There's no getting around it: Aeschylus's Agamemnon is a challenging play – even though its plot is about as simple as they come. Part of this simply has to do with cultural differences between our time and that of the Ancient Greeks; this is the same basic challenge posed by any work from classical antiquity. More fundamentally, however, this play is challenging because it doesn't pull any punches in dealing with extremely complex and profound themes of Justice, Free Will, Language, and others; in fact, it raises so many questions that it took Aeschylus two more plays to try to get them under some sort of control, though even the Eumenides (the third part of the Oresteia trilogy) doesn't tie everything up in a neat little package. To top it all off, the language of the play is extremely challenging, especially in the passages sung by the Chorus, which are stuffed full of a disorienting array of metaphors and mixed metaphors, constantly shifting into one another like the colors of a kaleidoscope.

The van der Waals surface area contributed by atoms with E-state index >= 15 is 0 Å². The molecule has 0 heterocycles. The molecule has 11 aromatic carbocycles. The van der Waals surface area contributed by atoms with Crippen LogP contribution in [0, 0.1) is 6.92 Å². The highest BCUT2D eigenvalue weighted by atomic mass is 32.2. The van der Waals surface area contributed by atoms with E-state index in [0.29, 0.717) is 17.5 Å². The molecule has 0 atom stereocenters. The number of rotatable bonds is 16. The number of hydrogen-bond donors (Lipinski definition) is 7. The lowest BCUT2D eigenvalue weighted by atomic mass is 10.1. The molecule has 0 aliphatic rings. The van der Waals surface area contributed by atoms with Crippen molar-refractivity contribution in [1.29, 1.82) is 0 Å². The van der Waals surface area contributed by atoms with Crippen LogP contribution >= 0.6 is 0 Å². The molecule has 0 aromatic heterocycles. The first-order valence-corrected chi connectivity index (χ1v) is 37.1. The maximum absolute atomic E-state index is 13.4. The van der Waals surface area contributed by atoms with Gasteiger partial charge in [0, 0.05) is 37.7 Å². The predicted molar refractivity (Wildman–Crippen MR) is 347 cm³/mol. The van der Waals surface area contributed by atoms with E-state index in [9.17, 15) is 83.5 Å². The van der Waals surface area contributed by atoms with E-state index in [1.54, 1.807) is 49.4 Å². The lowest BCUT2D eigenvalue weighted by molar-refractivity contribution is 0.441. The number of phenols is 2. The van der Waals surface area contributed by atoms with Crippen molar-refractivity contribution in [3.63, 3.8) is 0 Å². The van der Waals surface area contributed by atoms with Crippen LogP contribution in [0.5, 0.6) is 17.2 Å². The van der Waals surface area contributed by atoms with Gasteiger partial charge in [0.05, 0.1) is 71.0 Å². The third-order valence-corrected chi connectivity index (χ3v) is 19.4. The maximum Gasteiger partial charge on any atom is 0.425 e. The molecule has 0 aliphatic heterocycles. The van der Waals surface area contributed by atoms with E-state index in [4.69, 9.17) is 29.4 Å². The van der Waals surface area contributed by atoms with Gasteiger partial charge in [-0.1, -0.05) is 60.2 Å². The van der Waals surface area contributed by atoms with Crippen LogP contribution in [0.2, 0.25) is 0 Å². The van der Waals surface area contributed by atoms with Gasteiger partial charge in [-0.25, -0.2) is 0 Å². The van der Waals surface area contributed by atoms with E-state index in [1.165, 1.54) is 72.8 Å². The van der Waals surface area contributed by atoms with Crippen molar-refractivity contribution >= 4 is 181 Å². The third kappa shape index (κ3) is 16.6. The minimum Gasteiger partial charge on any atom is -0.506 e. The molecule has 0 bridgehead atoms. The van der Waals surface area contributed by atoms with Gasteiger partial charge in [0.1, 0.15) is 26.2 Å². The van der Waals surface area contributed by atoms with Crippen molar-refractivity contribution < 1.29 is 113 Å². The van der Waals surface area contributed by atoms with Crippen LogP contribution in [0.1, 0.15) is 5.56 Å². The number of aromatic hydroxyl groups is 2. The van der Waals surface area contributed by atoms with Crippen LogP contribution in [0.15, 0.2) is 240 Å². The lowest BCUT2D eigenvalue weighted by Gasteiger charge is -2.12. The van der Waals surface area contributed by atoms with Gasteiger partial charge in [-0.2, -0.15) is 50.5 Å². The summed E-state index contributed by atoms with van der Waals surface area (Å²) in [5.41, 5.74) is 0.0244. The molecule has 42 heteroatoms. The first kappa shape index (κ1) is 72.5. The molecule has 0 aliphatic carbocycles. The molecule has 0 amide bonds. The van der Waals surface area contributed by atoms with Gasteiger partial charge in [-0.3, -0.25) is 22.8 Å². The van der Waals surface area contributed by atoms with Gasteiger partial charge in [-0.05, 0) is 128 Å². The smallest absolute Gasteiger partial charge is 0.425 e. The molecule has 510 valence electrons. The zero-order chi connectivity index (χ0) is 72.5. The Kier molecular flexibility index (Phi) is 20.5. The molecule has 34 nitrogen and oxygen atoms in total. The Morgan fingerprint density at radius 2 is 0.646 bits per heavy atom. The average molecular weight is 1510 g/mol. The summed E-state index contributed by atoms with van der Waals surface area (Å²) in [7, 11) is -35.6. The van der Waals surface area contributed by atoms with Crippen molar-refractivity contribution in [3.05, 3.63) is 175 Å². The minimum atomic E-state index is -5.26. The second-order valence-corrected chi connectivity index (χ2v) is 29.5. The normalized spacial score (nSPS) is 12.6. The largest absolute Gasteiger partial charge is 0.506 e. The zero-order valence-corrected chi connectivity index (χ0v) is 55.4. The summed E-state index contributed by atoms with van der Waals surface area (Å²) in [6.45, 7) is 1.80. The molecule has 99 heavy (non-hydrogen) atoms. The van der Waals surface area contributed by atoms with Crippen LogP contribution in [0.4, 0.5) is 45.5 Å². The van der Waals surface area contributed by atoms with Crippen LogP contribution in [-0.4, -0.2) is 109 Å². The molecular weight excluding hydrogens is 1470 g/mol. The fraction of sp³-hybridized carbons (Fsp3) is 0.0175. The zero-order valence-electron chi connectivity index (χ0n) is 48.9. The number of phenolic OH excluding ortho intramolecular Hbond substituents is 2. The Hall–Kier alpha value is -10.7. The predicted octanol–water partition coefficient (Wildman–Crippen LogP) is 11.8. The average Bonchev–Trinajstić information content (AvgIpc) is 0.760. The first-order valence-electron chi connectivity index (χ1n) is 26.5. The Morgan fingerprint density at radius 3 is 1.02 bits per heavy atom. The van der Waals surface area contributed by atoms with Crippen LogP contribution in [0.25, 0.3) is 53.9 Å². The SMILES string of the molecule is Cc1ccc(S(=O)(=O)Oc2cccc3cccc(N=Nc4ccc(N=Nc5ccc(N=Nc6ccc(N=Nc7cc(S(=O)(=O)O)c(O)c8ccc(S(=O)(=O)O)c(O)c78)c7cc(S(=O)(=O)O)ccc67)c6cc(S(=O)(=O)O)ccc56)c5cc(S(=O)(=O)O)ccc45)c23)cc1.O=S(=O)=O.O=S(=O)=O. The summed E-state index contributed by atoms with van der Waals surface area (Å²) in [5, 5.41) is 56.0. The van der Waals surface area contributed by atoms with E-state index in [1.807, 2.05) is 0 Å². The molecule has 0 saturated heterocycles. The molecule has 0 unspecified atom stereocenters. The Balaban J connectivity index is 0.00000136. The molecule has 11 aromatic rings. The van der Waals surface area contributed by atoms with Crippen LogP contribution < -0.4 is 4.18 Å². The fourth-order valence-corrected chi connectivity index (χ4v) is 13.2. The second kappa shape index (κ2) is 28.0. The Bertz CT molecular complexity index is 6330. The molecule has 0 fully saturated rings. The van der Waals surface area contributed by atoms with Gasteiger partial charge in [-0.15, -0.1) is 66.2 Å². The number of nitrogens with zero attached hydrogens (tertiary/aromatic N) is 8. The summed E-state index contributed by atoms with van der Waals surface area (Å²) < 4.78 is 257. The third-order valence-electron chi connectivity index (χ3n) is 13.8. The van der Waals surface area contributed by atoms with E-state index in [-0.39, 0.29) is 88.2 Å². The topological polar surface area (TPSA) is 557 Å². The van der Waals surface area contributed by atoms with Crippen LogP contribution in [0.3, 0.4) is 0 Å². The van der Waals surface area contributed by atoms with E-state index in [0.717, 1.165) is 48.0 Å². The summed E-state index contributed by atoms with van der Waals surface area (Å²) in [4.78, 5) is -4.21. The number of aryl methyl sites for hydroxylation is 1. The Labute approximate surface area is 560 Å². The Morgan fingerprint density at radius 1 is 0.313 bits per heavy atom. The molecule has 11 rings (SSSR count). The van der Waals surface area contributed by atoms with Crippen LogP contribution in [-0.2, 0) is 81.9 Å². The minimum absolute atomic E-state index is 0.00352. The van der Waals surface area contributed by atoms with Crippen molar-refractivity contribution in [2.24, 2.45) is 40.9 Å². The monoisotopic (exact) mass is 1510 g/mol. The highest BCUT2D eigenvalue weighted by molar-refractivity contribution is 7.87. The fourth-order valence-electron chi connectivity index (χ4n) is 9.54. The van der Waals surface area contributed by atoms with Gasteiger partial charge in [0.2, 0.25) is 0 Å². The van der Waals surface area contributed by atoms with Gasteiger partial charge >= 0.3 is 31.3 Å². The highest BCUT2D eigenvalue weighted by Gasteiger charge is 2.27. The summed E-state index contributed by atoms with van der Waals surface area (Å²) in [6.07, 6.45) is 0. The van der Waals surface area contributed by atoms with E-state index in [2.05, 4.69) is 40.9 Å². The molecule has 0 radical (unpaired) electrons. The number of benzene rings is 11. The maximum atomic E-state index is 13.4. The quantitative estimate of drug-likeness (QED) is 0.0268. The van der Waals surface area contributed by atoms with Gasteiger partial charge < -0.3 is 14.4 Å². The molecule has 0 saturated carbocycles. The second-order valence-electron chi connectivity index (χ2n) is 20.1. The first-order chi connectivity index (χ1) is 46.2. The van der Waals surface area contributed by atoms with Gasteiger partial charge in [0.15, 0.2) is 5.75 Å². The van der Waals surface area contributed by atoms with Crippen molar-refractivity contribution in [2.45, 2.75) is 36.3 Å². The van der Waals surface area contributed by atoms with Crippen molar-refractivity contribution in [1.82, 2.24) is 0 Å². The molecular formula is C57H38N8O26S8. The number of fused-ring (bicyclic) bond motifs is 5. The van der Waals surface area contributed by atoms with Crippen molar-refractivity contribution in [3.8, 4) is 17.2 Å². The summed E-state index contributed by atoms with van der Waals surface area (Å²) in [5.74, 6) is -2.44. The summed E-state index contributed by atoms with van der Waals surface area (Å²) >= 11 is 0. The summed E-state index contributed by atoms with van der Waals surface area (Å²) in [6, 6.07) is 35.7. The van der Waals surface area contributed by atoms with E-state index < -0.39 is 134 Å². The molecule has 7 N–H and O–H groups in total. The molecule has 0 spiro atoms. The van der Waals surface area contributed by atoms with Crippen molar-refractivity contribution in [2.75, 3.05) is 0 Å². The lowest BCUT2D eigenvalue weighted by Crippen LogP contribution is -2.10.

We're not dwelling on the challenges of this play to discourage you; far from it – this sheer wealth of poetic and intellectual energy is what makes Agamemnon totally awesome. What we are saying is that, when you are scaling this mountain, don't be surprised if you find yourself feeling dizzy. Once you make it to the top, however, you'll never forget the view.